“The following policies have been adopted by the University of Southern California to make clear the university’s expectations of behavior for those fraternal organizations with which it has entered into a relationship of mutual pride and respect.”

    “Policy 10.
    Guests and visitors in fraternity and sorority houses and at chapter sponsored events shall be treated with the utmost respect and courtesy at all times. No such guest or visitor shall be assaulted, harassed, intimidated, degraded, threatened, coerced, or be made the butt of cruel or lascivious jokes, or be prevented from leaving at any time. The chapter shall be held responsible for the treatment of guests and visitors by its individual members.”

    It’s possible some additional guidelines might exist covering discrimination but it seems unlikely that they wouldn’t be referenced in the above standards for Fraternity/Sorority recognition. However I think Isaac may be able to make a case under policy 10, though at best I think it would result in a public apology (with underground resentment), and sensitivity classes for the chapter.

  • Sebbe

    @petted – thank you for taking the time to look that up.

  • gaygreek

    As an openly gay fraternity man who has served as Chapter President and on the IFC Executive Board (ironically as the VP of Judicial Affairs) i think i would have handled the situation a little differently but believe the outcome is right (diversity training).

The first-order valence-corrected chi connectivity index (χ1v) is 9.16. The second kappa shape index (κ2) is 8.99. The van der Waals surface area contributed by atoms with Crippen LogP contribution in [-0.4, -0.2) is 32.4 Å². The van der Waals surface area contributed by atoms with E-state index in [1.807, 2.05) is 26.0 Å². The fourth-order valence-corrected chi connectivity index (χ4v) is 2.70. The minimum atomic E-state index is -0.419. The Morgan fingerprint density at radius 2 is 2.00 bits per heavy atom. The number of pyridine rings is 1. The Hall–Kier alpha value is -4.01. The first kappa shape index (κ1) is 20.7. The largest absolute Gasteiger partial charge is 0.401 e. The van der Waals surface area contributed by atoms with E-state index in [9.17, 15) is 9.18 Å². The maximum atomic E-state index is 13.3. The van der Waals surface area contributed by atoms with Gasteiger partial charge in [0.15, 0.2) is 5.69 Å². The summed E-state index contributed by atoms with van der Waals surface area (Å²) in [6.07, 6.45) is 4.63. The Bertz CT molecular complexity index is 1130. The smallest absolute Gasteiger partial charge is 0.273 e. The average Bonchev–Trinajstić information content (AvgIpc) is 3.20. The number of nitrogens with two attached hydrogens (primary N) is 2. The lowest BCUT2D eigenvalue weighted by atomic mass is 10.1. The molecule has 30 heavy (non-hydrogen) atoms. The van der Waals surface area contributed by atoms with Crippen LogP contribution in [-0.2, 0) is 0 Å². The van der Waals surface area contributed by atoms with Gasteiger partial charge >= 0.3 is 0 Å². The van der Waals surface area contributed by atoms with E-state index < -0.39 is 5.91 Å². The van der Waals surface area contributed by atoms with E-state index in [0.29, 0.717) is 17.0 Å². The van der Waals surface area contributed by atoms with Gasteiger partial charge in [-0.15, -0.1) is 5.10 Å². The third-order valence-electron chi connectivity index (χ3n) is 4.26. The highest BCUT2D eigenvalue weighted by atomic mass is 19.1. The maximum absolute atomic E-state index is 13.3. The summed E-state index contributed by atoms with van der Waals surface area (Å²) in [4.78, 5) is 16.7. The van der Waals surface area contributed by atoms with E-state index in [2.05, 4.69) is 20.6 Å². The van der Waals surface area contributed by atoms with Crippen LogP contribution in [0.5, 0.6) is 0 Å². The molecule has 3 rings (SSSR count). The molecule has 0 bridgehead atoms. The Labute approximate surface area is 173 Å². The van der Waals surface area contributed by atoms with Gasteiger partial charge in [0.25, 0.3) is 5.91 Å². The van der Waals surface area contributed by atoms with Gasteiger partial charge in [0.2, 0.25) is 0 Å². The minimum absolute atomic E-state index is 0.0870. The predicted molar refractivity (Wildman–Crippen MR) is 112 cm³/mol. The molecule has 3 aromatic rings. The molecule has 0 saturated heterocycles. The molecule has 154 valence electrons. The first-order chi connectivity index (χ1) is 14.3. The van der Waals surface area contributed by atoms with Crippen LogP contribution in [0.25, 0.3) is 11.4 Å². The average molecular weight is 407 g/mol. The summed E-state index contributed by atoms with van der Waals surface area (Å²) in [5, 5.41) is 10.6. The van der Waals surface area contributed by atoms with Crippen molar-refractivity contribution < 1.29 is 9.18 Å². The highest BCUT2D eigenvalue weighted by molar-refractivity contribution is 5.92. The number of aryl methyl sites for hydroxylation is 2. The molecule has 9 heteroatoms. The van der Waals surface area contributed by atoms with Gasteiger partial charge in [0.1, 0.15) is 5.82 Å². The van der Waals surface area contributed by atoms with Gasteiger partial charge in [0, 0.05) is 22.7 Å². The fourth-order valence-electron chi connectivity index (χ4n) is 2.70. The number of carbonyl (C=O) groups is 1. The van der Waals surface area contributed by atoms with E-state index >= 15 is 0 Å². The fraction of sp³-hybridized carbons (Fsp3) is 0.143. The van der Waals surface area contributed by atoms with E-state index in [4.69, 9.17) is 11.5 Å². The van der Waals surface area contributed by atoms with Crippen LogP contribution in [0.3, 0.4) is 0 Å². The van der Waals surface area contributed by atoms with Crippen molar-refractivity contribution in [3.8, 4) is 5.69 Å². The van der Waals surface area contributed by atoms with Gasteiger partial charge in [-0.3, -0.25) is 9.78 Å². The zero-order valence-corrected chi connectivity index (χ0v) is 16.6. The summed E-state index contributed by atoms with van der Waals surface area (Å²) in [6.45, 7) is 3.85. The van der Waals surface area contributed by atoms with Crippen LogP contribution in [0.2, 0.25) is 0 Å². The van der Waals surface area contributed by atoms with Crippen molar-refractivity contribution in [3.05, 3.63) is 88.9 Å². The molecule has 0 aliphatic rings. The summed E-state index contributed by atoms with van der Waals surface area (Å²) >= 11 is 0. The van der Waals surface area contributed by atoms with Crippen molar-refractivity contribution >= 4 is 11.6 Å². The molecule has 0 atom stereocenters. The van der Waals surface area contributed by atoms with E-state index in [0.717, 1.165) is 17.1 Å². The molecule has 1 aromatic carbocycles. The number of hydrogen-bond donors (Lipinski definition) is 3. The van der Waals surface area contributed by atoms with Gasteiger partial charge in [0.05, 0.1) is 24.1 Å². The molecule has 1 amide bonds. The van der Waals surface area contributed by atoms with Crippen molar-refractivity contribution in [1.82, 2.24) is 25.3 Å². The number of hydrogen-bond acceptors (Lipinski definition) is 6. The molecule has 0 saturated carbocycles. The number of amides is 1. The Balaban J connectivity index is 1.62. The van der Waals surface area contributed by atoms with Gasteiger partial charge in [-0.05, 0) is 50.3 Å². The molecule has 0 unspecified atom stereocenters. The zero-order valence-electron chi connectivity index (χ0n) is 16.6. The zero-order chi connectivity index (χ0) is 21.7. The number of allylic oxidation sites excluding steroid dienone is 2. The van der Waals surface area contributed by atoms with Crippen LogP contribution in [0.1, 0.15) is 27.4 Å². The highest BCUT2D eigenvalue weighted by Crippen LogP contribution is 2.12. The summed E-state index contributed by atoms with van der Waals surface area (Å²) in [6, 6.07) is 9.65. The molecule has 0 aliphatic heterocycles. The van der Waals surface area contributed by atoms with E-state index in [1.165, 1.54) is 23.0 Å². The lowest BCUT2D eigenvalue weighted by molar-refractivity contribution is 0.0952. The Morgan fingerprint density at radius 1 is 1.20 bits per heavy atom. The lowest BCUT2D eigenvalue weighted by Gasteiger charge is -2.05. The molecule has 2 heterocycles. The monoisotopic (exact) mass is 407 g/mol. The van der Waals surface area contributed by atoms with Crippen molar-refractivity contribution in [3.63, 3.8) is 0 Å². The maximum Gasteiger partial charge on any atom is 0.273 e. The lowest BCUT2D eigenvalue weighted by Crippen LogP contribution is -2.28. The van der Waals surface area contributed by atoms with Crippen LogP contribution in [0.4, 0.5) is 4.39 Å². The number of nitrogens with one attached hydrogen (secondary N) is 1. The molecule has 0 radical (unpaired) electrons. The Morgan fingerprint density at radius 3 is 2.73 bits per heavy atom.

To me it seems like this guy was looking for a fight. There are plenty of gay friendly chapters out there why pick the most conservative religious fraternity on campus? However the way the chapter handled the situation is wrong, thats why i think they need some diversity training, but you cant make them accept the guy into their chapter.

  • Merlin

    Dear Gaygreek, thanks for ghettoizing us other gays.

    This idea we all got to stay in our place, out of sight of real people, that gays can’t be christian is crazy talk hons. You saying gays can’t respond to perjudice? This is silly and racist in it’s appeal to many organized southern christians in american, and we are talking about the deep south right?

    So uncomplicated is it to stay away from homophobes? So easy to hide in our small groups of friends at school? You really saying don’t bother the animals in the zoo or they will get you at a college frat party? LOL.

    This showing up at work is an old southern device to threaten people. Threats are what kept segregation in the south going for all these years.


  • Sebbe

    @Merlin – It seems we assumed wrong and it is Southern California. Worse in my opinion?? But, I agree with your statement no matter where it is.

  • DavidiNSeaTtle

    Next time, more research first, and a converstation with the fraties to see what their stance is. Seems rose colored glasses/jumping in the pool before checking to see if there’s water, may have gotten in the way in this case. I do respect his tenacity, and if anything gets better for the GLBT community because of his work on this, great.

  • Merlin